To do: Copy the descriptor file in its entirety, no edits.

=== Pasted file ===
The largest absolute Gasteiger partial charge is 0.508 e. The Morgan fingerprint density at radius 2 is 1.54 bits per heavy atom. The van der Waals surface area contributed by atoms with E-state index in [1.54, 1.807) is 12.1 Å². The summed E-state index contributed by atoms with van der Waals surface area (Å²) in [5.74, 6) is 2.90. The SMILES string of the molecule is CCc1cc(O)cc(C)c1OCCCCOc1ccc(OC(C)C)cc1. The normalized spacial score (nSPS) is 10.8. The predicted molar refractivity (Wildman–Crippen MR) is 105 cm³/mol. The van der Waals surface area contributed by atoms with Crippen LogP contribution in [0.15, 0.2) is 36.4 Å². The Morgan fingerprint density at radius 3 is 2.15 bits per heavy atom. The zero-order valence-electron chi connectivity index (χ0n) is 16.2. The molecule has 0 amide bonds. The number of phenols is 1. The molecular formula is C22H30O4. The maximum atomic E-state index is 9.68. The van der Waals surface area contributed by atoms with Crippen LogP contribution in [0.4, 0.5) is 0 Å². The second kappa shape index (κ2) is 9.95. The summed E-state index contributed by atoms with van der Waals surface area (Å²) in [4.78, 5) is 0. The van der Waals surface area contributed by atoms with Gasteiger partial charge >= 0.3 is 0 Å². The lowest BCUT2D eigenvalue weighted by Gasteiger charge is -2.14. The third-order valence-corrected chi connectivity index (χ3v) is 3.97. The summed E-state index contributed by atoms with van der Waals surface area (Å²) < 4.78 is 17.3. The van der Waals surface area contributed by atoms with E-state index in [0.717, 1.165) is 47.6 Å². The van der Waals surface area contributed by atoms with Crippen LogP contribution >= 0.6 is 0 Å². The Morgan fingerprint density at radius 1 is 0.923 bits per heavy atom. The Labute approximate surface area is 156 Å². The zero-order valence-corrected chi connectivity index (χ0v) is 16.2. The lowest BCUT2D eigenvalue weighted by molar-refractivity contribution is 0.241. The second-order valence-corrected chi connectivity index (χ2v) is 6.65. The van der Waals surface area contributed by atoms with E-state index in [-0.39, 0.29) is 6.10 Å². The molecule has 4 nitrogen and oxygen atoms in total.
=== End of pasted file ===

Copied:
The largest absolute Gasteiger partial charge is 0.508 e. The Morgan fingerprint density at radius 2 is 1.54 bits per heavy atom. The van der Waals surface area contributed by atoms with E-state index in [1.54, 1.807) is 12.1 Å². The summed E-state index contributed by atoms with van der Waals surface area (Å²) in [5.74, 6) is 2.90. The SMILES string of the molecule is CCc1cc(O)cc(C)c1OCCCCOc1ccc(OC(C)C)cc1. The normalized spacial score (nSPS) is 10.8. The predicted molar refractivity (Wildman–Crippen MR) is 105 cm³/mol. The van der Waals surface area contributed by atoms with Crippen LogP contribution in [0.15, 0.2) is 36.4 Å². The Morgan fingerprint density at radius 3 is 2.15 bits per heavy atom. The zero-order valence-electron chi connectivity index (χ0n) is 16.2. The molecule has 0 amide bonds. The number of phenols is 1. The molecular formula is C22H30O4. The maximum atomic E-state index is 9.68. The van der Waals surface area contributed by atoms with Crippen LogP contribution in [0.4, 0.5) is 0 Å². The second kappa shape index (κ2) is 9.95. The summed E-state index contributed by atoms with van der Waals surface area (Å²) in [4.78, 5) is 0. The van der Waals surface area contributed by atoms with Gasteiger partial charge >= 0.3 is 0 Å². The lowest BCUT2D eigenvalue weighted by Gasteiger charge is -2.14. The third-order valence-corrected chi connectivity index (χ3v) is 3.97. The summed E-state index contributed by atoms with van der Waals surface area (Å²) < 4.78 is 17.3. The van der Waals surface area contributed by atoms with E-state index in [0.717, 1.165) is 47.6 Å². The van der Waals surface area contributed by atoms with Crippen LogP contribution >= 0.6 is 0 Å². The Morgan fingerprint density at radius 1 is 0.923 bits per heavy atom. The Labute approximate surface area is 156 Å². The zero-order valence-corrected chi connectivity index (χ0v) is 16.2. The lowest BCUT2D eigenvalue weighted by molar-refractivity contribution is 0.241. The second-order valence-corrected chi connectivity index (χ2v) is 6.65. The van der Waals surface area contributed by atoms with E-state index in [-0.39, 0.29) is 6.10 Å². The molecule has 4 nitrogen and oxygen atoms in total.